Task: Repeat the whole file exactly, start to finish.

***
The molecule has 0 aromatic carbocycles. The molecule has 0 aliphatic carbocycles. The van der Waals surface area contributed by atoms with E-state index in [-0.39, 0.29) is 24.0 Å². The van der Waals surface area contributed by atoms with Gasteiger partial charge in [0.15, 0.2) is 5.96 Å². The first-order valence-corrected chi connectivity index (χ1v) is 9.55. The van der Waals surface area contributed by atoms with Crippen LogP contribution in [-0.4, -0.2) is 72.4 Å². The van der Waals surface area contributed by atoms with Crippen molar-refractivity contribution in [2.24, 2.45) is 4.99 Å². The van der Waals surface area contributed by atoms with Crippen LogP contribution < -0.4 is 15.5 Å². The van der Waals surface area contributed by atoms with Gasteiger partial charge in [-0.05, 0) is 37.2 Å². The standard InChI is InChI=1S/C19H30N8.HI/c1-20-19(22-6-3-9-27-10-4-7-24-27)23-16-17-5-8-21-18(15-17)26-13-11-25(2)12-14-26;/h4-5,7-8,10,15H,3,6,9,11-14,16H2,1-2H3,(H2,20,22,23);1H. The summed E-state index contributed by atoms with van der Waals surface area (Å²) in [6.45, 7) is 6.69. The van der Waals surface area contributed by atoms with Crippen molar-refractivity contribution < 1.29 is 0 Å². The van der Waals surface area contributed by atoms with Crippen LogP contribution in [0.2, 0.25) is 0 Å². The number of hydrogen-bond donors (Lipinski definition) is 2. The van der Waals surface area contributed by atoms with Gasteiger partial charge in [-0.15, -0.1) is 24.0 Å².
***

The molecule has 0 aromatic carbocycles. The molecule has 0 aliphatic carbocycles. The van der Waals surface area contributed by atoms with E-state index in [-0.39, 0.29) is 24.0 Å². The van der Waals surface area contributed by atoms with Gasteiger partial charge in [0.15, 0.2) is 5.96 Å². The first-order valence-corrected chi connectivity index (χ1v) is 9.55. The van der Waals surface area contributed by atoms with Crippen LogP contribution in [-0.4, -0.2) is 72.4 Å². The van der Waals surface area contributed by atoms with Crippen molar-refractivity contribution in [2.24, 2.45) is 4.99 Å². The van der Waals surface area contributed by atoms with Crippen LogP contribution < -0.4 is 15.5 Å². The van der Waals surface area contributed by atoms with Gasteiger partial charge in [-0.05, 0) is 37.2 Å². The standard InChI is InChI=1S/C19H30N8.HI/c1-20-19(22-6-3-9-27-10-4-7-24-27)23-16-17-5-8-21-18(15-17)26-13-11-25(2)12-14-26;/h4-5,7-8,10,15H,3,6,9,11-14,16H2,1-2H3,(H2,20,22,23);1H. The summed E-state index contributed by atoms with van der Waals surface area (Å²) in [6.45, 7) is 6.69. The van der Waals surface area contributed by atoms with Crippen molar-refractivity contribution < 1.29 is 0 Å². The van der Waals surface area contributed by atoms with Crippen LogP contribution in [0.2, 0.25) is 0 Å². The number of hydrogen-bond donors (Lipinski definition) is 2. The van der Waals surface area contributed by atoms with Gasteiger partial charge in [-0.15, -0.1) is 24.0 Å².